D is for Design Validation

Having the customers best interest in mind does not happen by accident. Too often a company’s goals are confused for the user’s. The rift between what the customer wants and what the business wants is so wide it can lead to business’s doing the exact opposite of what their biggest fans find useful. When a company forgets its users, it’s purpose must be replaced. This never leads to success.

There are two times that performing a design validation study can help keep your products in line with the ones who use them. This is at the beginning of a project and at the end. Both times the question is ‘Did you design the right product?’

At the beginning of the project a design validation study should be done to make sure that the world wants what you are trying to create. Is there anyone anywhere offering anything like what you do? This might be more properly called a market evaluation, as you don’t have a product of your own to validate. You can compare your proposed product specification to the current market place. The temptation might be to focus on innovation – doing something that no one has ever done before. But if we looked at how we arrived at our greatest ideas you will see that most ideas are not new. People wanted to arrive at a location faster, so they learned how to ride a horse. We wanted to be able to take more things with us when we went places, so we learned how to make wagons. We wanted a faster wagon, so we made a horseless carriage. The idea was the same, the method was what changed. Too many times modern innovation efforts are wasted on new ideas with the same old methods. Doing something new the old way won’t necessarily get you the same results as doing something old a new way.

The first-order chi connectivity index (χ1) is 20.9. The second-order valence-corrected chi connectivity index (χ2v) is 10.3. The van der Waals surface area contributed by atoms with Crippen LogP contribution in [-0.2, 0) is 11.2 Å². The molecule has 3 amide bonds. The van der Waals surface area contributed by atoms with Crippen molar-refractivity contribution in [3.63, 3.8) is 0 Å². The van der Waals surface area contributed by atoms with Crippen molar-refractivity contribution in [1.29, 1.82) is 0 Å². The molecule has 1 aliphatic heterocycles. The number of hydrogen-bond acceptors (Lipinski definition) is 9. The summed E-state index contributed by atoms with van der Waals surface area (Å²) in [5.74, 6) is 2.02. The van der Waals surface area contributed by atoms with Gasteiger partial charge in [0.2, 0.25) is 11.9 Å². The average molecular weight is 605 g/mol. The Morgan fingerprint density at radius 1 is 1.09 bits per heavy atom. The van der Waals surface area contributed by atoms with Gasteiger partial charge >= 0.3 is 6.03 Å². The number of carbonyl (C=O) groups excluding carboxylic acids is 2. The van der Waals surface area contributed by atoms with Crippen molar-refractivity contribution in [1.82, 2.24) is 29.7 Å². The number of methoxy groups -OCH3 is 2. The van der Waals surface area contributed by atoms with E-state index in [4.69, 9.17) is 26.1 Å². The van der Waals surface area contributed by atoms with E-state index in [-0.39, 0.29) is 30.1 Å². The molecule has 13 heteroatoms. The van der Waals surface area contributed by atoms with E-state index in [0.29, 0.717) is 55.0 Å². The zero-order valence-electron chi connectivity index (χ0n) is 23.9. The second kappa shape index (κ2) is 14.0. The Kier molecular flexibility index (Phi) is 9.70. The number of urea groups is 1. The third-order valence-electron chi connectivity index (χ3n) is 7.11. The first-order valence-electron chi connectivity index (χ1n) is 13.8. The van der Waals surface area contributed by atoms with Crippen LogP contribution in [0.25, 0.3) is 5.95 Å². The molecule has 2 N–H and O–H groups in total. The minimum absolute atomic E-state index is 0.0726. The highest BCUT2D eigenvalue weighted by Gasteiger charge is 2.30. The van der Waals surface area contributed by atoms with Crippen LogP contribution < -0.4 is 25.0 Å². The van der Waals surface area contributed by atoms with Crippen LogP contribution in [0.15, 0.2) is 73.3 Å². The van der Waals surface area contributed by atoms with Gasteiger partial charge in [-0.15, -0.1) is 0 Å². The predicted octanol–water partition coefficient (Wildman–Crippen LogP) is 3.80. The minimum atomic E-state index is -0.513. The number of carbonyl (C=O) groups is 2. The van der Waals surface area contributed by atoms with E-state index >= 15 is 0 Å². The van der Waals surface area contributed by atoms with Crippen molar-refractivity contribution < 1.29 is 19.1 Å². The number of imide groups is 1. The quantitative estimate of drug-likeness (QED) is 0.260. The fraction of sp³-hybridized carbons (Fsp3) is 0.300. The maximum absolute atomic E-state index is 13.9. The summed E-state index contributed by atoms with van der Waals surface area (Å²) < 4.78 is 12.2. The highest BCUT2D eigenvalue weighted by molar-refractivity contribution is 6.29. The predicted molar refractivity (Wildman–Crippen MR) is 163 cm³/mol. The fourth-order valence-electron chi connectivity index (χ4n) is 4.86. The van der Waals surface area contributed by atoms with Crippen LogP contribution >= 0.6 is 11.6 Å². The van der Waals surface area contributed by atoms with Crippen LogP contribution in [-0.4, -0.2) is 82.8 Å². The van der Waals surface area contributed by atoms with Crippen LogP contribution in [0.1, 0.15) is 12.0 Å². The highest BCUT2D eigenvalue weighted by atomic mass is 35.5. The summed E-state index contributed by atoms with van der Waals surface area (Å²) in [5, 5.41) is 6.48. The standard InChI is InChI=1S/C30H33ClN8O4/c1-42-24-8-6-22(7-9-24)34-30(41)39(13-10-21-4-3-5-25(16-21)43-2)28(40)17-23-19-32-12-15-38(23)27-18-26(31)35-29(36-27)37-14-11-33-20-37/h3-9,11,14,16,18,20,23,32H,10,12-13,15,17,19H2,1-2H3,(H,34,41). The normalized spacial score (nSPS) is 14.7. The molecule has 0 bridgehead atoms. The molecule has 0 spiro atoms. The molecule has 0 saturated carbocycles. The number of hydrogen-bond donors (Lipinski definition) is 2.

If someone else is doing something like what you want to improve, evaluate how they are doing it. Does your way make things better? You can prove this by measuring time, skill-level required to perform an action, or cost. Although greater efforts can yield even more insight, sometimes simply looking at what is already available can help you pivot. This initial study will help you create the specifications and requirements that will help you know when your first version is done. At the end of the beginning the goal is to have a good idea of what the right product is.

At the end of a project a design validation study should be performed to prove that you made what you said you would. Sometimes this is called a design verification study. The verification process is there to determine if you met the goals you set in your product specification. Did this product fill the need you had hoped it would? Your study is there to discover if you made the product right.

If you did not make the product right it will be obvious. The product wont work. A polished product is not the same as a working product. In many lean methodologies your product will still be very unpolished – that is okay. Your only concern is does the product work? Does it do what we set out to have it do? This should be a very easy question to answer. If your product works, and fills a real user need you will have the opportunity to polish it. If your product does not work or does not fill a real user need no amount of polish will make it up.

If you did make the product right there are two possibilities. Your product could be well received and something that your users love.

Congratulations – you have found what your user’s true goals are. If you can align your business goals with these in a profitable way you may have many more opportunities to improve on your product. 

If however, you made the product right but it is not well received the question should then be asked, “Did we make the right product?”

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